Study shows big brains helped large mammals survive

Researchers from Tel Aviv and Naples Universities found that brain size allowed some large animals, such as elephants, rhinos, hippos and kangaroos, to adapt to changes over tens of thousands of years and survive major phases of extinction.

They found that surviving species have, on average, 53% larger brains than closely related but extinct species of the same size.

Professor Shay Meiri from the School of Zoology, Tel Aviv University and the Museum of Natural History. Steinhardt said: “We hypothesize that mammals with large brains were able to adapt their behavior and cope better with changing environments – mainly human hunting and possibly climatic changes that occurred during this period – compared to mammals with relatively small brains. »

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During the last ice age there was a mass extinction of large animals on all continents except Antarctica.

On American land, these animals included giant sloths weighing four tons, a giant armadillo weighing one ton, and elephant-like hippos.

In Australia, one-color marsupial diprotodons, giant kangaroos and lion-like marsupials have become extinct.

Eurasia has lost giant deer, woolly rhinos, mammoths and giant elephants weighing up to 11 tons.

Mastodon rendering. (Source: Dantheman9758 at en.Wikipedia, CC BY 3.0, Wikimedia Commons)

The researchers looked at a gap of about 120,000 years, from the beginning of the last ice age, when modern humans began to spread across the world using deadly weapons, to 500 years ago.

They turned to the paleontological literature to collect data on 50 extinct species of large mammals, from the extinct giant needle anteater weighing 11 kilograms to the straight-tailed elephant, whose remains were found in Gesher Bnot Yaakov in northern Israel, which weighed 11 kilograms. tons.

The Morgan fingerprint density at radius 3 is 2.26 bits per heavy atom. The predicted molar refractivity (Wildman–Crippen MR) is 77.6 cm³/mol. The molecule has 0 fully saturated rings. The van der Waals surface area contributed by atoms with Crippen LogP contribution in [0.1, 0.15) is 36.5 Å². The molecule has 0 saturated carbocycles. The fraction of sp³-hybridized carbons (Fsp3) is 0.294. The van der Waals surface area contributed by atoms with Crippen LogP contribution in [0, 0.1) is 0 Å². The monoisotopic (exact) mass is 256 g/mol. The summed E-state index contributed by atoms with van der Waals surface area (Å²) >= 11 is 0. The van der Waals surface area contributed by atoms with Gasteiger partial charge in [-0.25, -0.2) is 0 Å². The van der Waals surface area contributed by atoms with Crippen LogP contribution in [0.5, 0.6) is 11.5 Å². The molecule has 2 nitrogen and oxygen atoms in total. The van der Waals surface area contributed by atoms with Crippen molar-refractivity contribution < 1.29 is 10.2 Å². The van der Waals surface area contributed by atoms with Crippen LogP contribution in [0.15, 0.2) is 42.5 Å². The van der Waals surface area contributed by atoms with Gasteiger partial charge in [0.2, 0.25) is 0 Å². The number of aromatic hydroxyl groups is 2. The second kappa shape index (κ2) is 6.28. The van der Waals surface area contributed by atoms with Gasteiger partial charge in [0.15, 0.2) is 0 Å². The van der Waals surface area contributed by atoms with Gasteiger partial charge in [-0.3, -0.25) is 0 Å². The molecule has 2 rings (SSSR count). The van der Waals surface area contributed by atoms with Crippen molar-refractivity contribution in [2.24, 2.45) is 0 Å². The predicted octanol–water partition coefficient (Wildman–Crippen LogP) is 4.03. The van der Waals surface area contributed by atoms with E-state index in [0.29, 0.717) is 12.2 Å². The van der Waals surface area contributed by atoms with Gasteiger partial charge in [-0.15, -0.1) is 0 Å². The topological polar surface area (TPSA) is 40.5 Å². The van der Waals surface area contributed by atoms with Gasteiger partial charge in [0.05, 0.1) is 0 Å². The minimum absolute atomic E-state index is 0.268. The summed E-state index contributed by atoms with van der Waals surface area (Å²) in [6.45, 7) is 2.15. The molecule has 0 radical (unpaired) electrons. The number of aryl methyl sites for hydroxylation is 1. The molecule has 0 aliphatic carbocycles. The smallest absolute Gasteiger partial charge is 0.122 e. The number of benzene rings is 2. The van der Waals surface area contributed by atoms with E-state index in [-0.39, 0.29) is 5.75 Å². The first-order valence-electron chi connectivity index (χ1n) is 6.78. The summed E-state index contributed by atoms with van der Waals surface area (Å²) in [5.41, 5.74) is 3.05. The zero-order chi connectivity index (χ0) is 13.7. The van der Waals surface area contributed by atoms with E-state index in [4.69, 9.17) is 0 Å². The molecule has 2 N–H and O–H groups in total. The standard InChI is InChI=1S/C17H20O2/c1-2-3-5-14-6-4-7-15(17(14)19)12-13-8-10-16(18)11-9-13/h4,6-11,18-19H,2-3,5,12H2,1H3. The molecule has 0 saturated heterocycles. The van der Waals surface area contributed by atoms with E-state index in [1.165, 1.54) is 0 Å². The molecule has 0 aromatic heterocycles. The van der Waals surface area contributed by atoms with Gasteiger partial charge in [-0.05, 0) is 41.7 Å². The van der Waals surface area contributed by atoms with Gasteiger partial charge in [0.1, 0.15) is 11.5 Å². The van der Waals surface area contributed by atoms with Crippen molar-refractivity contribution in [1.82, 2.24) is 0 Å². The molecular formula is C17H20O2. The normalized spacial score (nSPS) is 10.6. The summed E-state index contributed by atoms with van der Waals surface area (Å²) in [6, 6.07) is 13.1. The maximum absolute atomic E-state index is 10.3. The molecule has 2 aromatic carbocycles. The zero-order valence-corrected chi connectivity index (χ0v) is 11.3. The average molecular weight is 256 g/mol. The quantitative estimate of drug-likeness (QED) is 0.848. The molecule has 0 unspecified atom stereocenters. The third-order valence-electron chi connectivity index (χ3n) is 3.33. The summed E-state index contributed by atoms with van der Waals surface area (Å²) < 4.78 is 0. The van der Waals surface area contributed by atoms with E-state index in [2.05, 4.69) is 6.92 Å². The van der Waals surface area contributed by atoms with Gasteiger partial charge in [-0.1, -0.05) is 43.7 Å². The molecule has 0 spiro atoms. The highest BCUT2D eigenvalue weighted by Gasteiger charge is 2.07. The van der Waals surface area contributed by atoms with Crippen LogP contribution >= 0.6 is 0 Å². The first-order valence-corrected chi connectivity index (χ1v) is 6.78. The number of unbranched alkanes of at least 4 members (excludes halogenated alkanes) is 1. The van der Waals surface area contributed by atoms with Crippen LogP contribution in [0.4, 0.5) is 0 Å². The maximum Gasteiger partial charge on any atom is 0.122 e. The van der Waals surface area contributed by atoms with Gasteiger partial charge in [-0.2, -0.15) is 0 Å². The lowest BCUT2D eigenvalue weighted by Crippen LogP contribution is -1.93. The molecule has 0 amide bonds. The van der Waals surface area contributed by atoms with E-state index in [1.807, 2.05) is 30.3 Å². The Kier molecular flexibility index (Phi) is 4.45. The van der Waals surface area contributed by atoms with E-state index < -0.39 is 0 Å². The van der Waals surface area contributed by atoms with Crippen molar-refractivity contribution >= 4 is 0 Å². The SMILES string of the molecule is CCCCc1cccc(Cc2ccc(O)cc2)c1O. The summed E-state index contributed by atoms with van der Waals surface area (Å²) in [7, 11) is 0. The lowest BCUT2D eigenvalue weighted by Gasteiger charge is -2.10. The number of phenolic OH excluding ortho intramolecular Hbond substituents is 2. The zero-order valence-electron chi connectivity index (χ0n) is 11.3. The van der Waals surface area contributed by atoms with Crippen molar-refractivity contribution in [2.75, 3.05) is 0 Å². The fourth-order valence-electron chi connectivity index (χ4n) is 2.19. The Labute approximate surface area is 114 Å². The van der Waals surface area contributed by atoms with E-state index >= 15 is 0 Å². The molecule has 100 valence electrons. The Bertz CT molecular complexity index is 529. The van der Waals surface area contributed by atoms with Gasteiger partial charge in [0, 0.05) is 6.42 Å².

They then compared the size of each animal’s meninges with the brains of 291 evolutionarily related mammals that survived and still exist.

The skeleton of an extinct hippopotamus, Hippopotamus lemerlei, at the Nature Museum in Berlin. (Source: FunkMonk, CC BY-SA 3.0, Wikimedia Commons)

The weight of the latter varied from 1.4 kg (platypus) to four tons (African elephant).

Finally, they fed data into statistical models, including body size and phylogeny (evolutionary history) of various species.

“Previous studies have shown that many species, especially large ones, have become extinct due to overhunting by humans who have entered their habitat,” said Jacob Dembitzer, a doctoral student at the University of Naples who led the study.

“We know that most of the extinctions were due to large animals, and yet it is not clear what distinguishes the large extant species (which still exist) from those that have become extinct. »

Professor Shai Meiri states that “We hypothesized that the behavioral flexibility afforded by large brains relative to body size gave the surviving species an evolutionary advantage—it allowed them to adapt to the changes that have taken place over the past tens of thousands of years. including climate change and the emergence of humans.”

The skull of a cave bear (Ursus spelaeus), a species that was included in the study. (Courtesy of Dr. Luca Pandolfi, University of Florence)

In Australia and South America, the extinction was especially severe. Today, red and gray kangaroos are Australia’s largest native animals. In South America, these are guanaco and vicuña (similar to a llama, which is a pet), as well as tapir.

The researchers found that the large mammals living on these two continents had relatively small brains.

Professor Pasquale Raia and PhD student Silvia Castiglione from the University of Naples were also involved in this study, which was published in the journal Nature Scientific Reports.

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